At a Qatar Project Overseen by Americans, Workers Die Almost Daily

At a Qatar Project Overseen by Americans, Workers Die Almost Daily
An artist illustration of Lusail City stadium, designed for the Qatar 2022 World Cup final
Photograph by Qatar 2022 via Bloomberg

Apple and Nike, among American companies, have been held responsible for labor conditions at overseas factories where their products are made. Should American construction and engineering groups also be called to account for worker mistreatment at offshore projects they manage?

Britain’s Guardian newspaper reports that immigrant workers on a massive construction project in Qatar are being treated inhumanely and dying at a rate of almost one per day from on-the-job accidents and heart failure.

Parsons Corp., in Pasadena, Calif., is managing construction of the $45 billion Lusail City project near the capital city, Doha, that’s being built by Qatar’s sovereign-wealth fund to accommodate the 2022 soccer World Cup. A British unit of CH2M Hill, in Meridian, Colo., is listed on Lusail City’s website as one of three key contractors on the project. The two others are Hyder Consulting of Britain and Denmark’s Cowi.

The Guardian quoted workers as saying they were forced to work in temperatures over 120 degrees F. without adequate water and kept in squalid dormitories. Their passports were confiscated and their salaries withheld to prevent them from leaving, the newspaper said. It published part of a list compiled by the Nepalese embassy in Qatar that the publication said showed 44 Nepalese immigrants had died between June 4 and Aug. 8. According to the list, causes of death included “fall from height during work,” “traumatic crush injury,” electrocution, and cardiac arrest.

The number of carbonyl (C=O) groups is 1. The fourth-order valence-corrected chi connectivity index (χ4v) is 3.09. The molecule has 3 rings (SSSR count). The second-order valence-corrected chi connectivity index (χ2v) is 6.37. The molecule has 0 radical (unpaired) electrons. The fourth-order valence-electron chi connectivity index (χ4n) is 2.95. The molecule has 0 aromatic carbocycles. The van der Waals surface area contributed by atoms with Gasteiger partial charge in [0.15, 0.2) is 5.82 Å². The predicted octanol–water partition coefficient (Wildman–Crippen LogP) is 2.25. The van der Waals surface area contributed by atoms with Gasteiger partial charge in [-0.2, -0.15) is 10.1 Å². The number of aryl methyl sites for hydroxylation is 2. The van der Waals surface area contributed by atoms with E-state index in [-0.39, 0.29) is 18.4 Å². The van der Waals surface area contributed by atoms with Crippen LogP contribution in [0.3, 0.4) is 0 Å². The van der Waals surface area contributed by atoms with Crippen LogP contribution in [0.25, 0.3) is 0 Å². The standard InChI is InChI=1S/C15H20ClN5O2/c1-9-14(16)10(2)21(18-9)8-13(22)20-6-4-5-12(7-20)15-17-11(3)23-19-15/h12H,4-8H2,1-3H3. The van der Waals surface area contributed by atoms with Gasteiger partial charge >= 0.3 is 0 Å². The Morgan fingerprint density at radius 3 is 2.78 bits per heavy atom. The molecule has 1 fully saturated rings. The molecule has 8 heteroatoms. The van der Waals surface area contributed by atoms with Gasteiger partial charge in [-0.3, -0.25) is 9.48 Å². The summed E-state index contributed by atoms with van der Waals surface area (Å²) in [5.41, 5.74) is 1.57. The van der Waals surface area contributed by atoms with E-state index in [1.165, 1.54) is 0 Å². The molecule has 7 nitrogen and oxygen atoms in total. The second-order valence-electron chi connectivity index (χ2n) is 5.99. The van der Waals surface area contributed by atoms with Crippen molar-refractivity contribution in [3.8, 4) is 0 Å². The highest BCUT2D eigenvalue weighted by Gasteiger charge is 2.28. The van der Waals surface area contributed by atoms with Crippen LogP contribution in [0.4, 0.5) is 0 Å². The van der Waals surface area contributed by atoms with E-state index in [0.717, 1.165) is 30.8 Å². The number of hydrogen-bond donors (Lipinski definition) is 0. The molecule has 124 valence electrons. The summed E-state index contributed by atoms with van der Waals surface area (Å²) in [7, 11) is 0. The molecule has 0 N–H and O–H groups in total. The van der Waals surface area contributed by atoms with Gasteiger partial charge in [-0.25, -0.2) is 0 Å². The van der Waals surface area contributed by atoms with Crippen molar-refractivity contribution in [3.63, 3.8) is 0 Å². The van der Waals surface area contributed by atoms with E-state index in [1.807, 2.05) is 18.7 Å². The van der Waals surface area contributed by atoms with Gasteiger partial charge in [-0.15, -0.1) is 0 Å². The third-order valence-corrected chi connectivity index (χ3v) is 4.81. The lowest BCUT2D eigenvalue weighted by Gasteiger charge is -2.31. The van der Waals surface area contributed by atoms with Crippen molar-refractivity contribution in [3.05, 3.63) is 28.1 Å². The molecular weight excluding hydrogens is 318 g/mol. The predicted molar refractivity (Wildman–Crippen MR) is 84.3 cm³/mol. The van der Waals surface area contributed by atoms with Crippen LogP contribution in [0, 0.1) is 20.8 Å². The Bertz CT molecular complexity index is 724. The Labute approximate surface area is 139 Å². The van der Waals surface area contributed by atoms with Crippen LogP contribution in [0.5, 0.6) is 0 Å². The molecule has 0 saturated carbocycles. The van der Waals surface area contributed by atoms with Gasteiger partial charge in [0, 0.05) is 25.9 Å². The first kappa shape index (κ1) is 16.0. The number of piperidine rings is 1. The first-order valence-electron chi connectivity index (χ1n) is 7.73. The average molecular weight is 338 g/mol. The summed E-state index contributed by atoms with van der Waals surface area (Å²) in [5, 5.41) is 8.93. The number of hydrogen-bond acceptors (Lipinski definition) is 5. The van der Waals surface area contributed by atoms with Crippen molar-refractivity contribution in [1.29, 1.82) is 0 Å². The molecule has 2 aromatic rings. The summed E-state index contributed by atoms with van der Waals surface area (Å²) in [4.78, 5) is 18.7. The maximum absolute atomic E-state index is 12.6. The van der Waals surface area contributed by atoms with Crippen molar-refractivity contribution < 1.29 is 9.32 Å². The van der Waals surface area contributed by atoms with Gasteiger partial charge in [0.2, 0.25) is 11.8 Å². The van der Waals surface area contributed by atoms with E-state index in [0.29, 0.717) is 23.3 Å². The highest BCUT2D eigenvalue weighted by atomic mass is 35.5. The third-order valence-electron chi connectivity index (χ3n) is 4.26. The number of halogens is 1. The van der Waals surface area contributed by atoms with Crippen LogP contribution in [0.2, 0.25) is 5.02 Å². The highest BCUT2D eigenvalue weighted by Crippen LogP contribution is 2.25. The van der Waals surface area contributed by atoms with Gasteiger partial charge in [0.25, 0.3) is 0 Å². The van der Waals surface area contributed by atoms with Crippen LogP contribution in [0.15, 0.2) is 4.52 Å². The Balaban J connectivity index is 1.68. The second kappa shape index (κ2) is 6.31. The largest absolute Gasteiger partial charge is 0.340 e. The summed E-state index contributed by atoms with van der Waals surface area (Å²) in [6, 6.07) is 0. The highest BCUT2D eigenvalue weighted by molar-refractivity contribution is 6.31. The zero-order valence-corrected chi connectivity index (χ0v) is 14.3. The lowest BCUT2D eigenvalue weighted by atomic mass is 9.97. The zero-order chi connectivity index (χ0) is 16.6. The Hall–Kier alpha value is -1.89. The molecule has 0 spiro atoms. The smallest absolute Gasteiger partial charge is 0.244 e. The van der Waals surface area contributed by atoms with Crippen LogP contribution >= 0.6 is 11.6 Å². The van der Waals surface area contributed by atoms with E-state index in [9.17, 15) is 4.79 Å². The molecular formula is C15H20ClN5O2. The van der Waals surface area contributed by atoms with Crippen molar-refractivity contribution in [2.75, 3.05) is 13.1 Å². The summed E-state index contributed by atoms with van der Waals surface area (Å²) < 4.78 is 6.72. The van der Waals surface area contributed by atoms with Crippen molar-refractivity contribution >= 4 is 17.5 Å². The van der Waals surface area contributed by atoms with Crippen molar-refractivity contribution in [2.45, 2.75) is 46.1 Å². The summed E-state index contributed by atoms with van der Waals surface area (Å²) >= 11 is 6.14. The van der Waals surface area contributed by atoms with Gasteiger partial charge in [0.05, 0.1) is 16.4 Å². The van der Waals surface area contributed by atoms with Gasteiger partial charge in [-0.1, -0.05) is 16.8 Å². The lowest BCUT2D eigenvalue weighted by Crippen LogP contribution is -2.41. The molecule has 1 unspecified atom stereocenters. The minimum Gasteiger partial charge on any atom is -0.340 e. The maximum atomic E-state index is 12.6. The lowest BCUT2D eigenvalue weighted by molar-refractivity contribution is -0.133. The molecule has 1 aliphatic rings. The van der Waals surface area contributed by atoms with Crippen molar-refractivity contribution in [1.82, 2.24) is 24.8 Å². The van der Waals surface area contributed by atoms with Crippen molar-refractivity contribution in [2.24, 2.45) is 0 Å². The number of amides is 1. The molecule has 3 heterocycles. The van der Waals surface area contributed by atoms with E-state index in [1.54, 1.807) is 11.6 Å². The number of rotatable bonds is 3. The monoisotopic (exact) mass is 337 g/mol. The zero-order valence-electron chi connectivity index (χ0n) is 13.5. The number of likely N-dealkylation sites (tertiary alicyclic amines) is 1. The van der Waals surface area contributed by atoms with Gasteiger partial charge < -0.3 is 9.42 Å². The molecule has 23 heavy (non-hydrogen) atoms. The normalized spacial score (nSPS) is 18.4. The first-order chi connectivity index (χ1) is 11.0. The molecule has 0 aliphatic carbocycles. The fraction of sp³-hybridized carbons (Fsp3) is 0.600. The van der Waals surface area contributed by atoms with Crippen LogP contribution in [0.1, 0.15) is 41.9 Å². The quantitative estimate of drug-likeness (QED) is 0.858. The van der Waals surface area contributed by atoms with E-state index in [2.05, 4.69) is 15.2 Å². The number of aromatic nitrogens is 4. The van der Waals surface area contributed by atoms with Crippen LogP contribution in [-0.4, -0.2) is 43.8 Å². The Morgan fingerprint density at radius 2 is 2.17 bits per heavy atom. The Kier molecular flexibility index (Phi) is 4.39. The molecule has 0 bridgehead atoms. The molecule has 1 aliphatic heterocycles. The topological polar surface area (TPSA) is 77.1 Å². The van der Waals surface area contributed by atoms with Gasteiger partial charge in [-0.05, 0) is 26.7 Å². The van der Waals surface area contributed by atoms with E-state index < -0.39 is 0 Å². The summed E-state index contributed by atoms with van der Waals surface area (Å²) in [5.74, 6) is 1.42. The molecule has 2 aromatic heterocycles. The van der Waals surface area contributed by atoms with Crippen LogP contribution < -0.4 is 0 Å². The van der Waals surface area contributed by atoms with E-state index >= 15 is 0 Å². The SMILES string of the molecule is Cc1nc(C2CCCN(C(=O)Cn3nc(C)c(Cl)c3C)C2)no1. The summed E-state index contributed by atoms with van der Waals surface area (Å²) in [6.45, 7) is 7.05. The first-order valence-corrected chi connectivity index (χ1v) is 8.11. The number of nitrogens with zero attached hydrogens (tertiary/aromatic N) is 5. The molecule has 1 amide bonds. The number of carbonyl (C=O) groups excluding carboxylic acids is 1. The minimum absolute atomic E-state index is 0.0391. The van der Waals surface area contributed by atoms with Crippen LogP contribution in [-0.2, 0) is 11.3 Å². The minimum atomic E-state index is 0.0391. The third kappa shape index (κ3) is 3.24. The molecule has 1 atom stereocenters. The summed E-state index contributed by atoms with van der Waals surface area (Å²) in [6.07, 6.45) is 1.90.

A spokeswoman at Parsons headquarters referred inquiries to Lusail Real Estate Development, the Qatari firm developing the project. Lusail said in a prepared statement to the Guardian that the reports of mistreatment and deaths appeared to involve “one subcontractor” and that Lusail had asked government authorities to investigate.

A statement provided to Bloomberg Businessweek by CH2M Hill’s British unit, Halcrow Consulting Engineers & Architects, says the company had “absolutely no responsibility” for worker deaths at the Qatar site and “no input into the terms and conditions of employment of a contractor’s labor force on this project.” Halcrow supervises three construction sites at Lusail City, and none has had worker fatalities, the statement says. Regarding workers’ living conditions, the statement says: “The Lusail project has plots that are reserved for private developers for workers’ accommodation. Halcrow has no control [over] or input into these residential sites.”

Complaints about abuse of migrant workers in Qatar have been rising in recent months as the oil-rich Persian Gulf state prepares for the first World Cup ever held in the region. Earlier this year the Nepalese ambassador to Qatar told the BBC in an interview that the country was an “open jail” for immigrant workers. The Nepalese government on Sept. 25 removed the ambassador from her post, Agence France Presse reported. Some 300,000 Nepalese migrants work in Qatar, according to AFP.

In a statement to the Guardian, the Qatar host committee for the World Cup said it was “deeply concerned with the allegations” and that “the relevant government authorities are conducting an investigation.” In a separate statement to the newspaper, Qatar’s labor ministry said it did not know why so many young Nepalese workers were dying of heart failure. “This question would be better suited for the relevant health authorities or the government of Nepal,” the ministry said.

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